18 October 2010

More on the withering filters case: The TS-2000 disappearing noise conundrum

A few months ago, a friend gave me his TS-2000 to check, because occasionally there was a crackling noise coming out of the speaker (and showing on the S-meter) during SSB weak signal reception (SW8KOU operates EME on 2m).
However, when I checked the rig, the noise just wasn't there. I checked for bad SMD components or soldering, but found nothing. I returned it, the noise eventually came back even louder after a few days, he gave it back to me to check it again, and guess what - the noise was absent again. I gave it back to him again, and he reported there were sporadic outbursts of noise now and then.
Eventually, the noise came back to stay, and loud it was!! It resembled lightning noise, heard during a storm on a low HF band and registered S2 ~ S5 on the S-meter. This time the noise was kind enough to be there when I powered the rig up on the test bench. It could be heard on SSB only, not on FM (with the proper test setup). I had already previously checked the rig thoroughly for bad SMD components or bad solder connections, and, having seen many "withered" ceramic filters in the meantime (in other rigs), it suddenly dawned on me that the noise could very well be emanating from a faulty ceramic filter! The schematic diagrams showed two such filters in the SSB signal's path, CF3 and CF4 in the TX-RX unit.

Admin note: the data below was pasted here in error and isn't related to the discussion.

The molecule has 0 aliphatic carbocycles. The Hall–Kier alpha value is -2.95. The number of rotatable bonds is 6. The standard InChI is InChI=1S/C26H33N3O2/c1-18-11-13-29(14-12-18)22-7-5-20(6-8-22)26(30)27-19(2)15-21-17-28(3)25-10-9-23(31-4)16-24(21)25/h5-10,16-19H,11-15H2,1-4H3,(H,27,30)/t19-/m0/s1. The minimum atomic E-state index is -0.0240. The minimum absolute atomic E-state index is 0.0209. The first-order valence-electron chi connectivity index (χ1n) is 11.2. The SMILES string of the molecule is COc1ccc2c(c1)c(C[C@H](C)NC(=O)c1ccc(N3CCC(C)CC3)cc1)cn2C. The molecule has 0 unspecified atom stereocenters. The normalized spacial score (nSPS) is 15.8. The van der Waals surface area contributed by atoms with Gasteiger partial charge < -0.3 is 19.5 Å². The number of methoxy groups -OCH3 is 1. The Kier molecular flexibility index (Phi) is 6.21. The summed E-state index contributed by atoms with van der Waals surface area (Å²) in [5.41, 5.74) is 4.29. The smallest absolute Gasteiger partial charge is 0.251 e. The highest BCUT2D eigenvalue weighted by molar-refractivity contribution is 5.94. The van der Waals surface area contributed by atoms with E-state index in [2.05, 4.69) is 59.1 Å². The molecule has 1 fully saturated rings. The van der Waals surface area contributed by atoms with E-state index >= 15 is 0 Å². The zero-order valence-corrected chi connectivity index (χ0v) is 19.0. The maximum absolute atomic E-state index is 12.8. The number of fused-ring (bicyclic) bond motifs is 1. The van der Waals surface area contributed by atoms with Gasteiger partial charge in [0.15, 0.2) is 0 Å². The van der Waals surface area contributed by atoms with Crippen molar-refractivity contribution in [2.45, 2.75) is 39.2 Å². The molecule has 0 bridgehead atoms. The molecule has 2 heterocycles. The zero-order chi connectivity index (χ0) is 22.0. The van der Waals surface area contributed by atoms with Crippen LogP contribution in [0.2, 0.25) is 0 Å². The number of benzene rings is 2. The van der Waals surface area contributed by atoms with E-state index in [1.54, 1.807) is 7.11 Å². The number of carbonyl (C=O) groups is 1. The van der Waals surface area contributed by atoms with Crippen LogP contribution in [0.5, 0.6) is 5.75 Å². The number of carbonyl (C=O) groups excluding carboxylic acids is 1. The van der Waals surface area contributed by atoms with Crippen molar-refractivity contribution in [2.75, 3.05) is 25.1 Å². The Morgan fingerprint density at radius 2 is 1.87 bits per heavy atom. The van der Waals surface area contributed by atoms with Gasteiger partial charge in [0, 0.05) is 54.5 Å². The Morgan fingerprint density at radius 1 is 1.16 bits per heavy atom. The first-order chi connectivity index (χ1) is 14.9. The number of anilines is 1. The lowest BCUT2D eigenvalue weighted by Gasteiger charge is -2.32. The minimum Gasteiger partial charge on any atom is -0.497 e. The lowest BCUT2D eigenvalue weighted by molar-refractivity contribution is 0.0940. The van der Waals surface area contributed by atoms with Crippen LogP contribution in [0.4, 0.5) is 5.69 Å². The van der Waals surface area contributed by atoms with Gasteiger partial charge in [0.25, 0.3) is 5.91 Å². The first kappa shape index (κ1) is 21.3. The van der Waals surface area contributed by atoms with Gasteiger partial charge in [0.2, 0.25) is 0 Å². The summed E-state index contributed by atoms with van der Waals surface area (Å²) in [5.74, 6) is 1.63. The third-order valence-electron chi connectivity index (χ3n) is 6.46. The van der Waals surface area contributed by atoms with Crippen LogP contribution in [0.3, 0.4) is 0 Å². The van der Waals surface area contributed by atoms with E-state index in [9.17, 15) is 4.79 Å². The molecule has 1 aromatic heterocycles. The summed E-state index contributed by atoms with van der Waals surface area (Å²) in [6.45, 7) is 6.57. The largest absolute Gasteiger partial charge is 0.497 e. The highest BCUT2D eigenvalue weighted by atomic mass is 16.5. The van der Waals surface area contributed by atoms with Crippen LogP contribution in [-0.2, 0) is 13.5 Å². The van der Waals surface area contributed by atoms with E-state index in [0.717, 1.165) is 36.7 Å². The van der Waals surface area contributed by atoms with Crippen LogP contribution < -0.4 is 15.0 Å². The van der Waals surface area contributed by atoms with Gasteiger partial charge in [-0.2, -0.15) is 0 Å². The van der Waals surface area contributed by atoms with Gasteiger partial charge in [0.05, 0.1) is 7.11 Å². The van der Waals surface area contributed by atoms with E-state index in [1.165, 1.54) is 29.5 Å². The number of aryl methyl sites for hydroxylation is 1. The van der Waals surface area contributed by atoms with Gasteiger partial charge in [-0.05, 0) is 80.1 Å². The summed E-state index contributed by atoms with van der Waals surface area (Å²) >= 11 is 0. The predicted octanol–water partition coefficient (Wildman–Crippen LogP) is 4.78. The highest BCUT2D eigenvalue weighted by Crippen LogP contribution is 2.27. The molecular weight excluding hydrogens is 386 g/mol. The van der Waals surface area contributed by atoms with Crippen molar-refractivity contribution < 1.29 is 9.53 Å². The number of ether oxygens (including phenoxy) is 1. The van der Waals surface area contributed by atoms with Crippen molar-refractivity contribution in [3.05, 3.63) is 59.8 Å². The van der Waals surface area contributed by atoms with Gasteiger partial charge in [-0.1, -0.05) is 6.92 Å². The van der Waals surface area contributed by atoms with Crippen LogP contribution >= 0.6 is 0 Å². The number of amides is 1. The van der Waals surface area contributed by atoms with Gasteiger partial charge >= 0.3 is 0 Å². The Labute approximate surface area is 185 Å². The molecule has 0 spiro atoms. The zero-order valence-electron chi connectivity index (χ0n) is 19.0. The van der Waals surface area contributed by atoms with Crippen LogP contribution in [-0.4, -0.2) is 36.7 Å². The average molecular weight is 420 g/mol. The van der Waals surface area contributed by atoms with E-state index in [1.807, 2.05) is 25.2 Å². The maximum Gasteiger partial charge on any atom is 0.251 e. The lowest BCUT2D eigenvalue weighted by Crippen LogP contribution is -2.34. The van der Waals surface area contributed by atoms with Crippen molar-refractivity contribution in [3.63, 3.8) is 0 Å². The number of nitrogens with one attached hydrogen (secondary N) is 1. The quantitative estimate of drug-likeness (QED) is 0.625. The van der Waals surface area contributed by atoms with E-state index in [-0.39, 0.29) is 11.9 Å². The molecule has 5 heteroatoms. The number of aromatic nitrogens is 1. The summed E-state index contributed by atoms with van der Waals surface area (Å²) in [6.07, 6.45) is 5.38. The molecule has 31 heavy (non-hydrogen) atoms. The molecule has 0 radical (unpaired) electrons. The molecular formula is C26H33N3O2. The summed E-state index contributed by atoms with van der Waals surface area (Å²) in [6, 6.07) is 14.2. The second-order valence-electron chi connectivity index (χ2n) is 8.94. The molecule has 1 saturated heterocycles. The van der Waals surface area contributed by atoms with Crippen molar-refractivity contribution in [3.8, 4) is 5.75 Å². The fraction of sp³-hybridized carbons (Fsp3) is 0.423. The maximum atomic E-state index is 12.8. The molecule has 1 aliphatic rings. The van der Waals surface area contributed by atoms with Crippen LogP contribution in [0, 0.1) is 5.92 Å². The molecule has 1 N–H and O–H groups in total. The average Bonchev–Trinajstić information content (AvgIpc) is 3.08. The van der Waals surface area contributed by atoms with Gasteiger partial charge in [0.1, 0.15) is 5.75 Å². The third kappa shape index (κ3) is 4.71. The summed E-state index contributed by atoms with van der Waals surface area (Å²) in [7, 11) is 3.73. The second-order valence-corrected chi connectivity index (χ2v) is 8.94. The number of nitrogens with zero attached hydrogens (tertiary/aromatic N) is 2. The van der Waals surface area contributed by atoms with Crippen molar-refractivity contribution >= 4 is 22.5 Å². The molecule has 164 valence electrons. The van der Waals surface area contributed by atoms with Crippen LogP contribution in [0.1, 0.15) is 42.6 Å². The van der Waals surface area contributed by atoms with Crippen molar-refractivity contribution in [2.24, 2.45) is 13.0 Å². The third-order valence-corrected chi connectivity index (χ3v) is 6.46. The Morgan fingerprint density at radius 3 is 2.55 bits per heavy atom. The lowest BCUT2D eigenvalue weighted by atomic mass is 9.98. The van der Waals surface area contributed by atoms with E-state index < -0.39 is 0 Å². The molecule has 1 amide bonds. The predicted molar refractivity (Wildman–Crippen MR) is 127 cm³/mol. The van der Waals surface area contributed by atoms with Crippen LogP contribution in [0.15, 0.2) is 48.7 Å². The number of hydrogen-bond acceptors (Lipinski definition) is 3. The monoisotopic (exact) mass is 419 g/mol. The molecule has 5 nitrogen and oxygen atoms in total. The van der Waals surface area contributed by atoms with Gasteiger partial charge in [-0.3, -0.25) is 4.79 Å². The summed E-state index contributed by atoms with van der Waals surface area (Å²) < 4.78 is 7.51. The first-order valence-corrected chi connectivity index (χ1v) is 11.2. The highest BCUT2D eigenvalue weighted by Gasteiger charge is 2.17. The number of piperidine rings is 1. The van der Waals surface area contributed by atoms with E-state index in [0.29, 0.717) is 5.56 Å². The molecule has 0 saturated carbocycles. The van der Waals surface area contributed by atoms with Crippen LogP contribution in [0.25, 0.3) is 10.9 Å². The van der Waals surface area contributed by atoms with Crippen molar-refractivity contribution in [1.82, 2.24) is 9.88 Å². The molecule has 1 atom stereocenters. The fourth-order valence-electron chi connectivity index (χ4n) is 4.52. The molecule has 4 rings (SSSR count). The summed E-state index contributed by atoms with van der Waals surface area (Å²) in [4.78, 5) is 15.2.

To make a long story short, the culprit was CF4. The filter had suffered the same degradation I describe in another post, but in a more gradual way, due to different conditions. The other cases I have examined had about 7V applied to the filter's pins, but the circuit around CF4 applied about only 1.5V to it. The degradation was there, but the symptoms and time scales were different. I measured about 1MΩ from the output pin to the nearest ground pin, which was far more resistance than the usual 20 ~ 100 Ω I had previously measured in other malfunctioning filters. That explained the crackling noise and the fact that the receiver didn't go totally deaf, like in the other cases. The lower voltage was slower to act on the filter, and the degradation was milder. I opened up the filter, and, there you are, I could immediately see the effects of oxidation on the phosphor bronze spring plate. I removed the thin element at the output side, and sure enough, it showed the telltale signs clearly (see the photo, click on it to enlarge). After carefully cleaning the edges in the way I have described, the resistance reading was more than 40ΜΩ. I soldered the filter back in place, and the noise was gone. My friend tells me that the receiver is very quiet now (but let's see what happens when eventually CF3 (with 7V applied to it) breaks down, too!).
 I will shortly publish the solution to this vexing problem, consisting of just adding two DC-blocking capacitors at each filter (the example mod will be performed in an ailing TM-D710). The same simple concept, however, holds for the modification of all similarly affected rigs.